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The FCA is proposing to require leverage limits to be imposed by firms, depending on a client’s level of experience and the nature of the underlying assets. The FCA observes that, at present, some firms offer leverage as high as 600:1 (i.e. a client could put down £100 and take a position worth £60,000) and that the risk of loss can be exacerbated by the use of automatic close-outs by firms.

The CySEC has introduced  restrictions on bonus promotions and is also targeting the use of leverage, although its leverage restrictions are less severe than the FCA’s proposals. CySEC states that firms should offer retail clients a default leverage limit that does not exceed a cap of 50:1, but firms will still be able to give clients the option to change the default to a higher leverage.

Given what the FCA considers are “significant weaknesses” across the sample of firms assessed for the review, the FCA believes that there is a high risk that firms across the sector are not meeting its rules and expectations when providing and distributing CFDs. As a result, the FCA states that consumers may be at serious risk of harm from poor practices.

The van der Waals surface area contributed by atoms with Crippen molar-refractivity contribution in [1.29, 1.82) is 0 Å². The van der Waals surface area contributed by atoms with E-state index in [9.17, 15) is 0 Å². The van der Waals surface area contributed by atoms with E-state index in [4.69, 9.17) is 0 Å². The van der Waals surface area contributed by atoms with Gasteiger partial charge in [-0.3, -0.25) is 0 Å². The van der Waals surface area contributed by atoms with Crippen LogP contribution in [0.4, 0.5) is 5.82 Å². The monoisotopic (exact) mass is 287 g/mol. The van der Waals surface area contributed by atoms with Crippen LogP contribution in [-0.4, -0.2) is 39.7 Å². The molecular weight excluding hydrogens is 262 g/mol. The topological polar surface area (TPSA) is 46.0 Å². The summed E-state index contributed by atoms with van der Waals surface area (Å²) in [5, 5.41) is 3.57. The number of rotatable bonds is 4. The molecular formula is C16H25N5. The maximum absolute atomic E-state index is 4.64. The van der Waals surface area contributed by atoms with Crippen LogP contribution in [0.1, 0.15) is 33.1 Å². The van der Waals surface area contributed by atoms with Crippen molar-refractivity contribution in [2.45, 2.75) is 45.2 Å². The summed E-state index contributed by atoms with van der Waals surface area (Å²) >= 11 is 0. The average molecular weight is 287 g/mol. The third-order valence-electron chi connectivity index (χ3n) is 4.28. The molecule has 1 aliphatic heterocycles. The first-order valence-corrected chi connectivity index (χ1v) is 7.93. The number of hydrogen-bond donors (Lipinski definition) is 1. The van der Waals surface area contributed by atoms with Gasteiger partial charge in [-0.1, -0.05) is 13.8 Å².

The UK’s Financial Conduct Authority has suspended the processing of market data due to a technical problem, less than two weeks after the submission of such data to national regulators became mandatory under the European Union’s new trading rules. “The MDP has been temporarily suspended due to an issue with processing files. We have asked firms to hold file submission temporarily. Normal operation will be resumed as soon as possible,” an FCA spokesperson told Ris.

The debate surrounding the regulation of cryptocurrencies is long ongoing, with players ranging from the UK Treasury to the G20 stepping in to have their say. Recently, The FCA  has released a statement in an attempt to clear up when cryptocurrencies and crypto-related assets fall under existing regulation and which firms need to be concerned.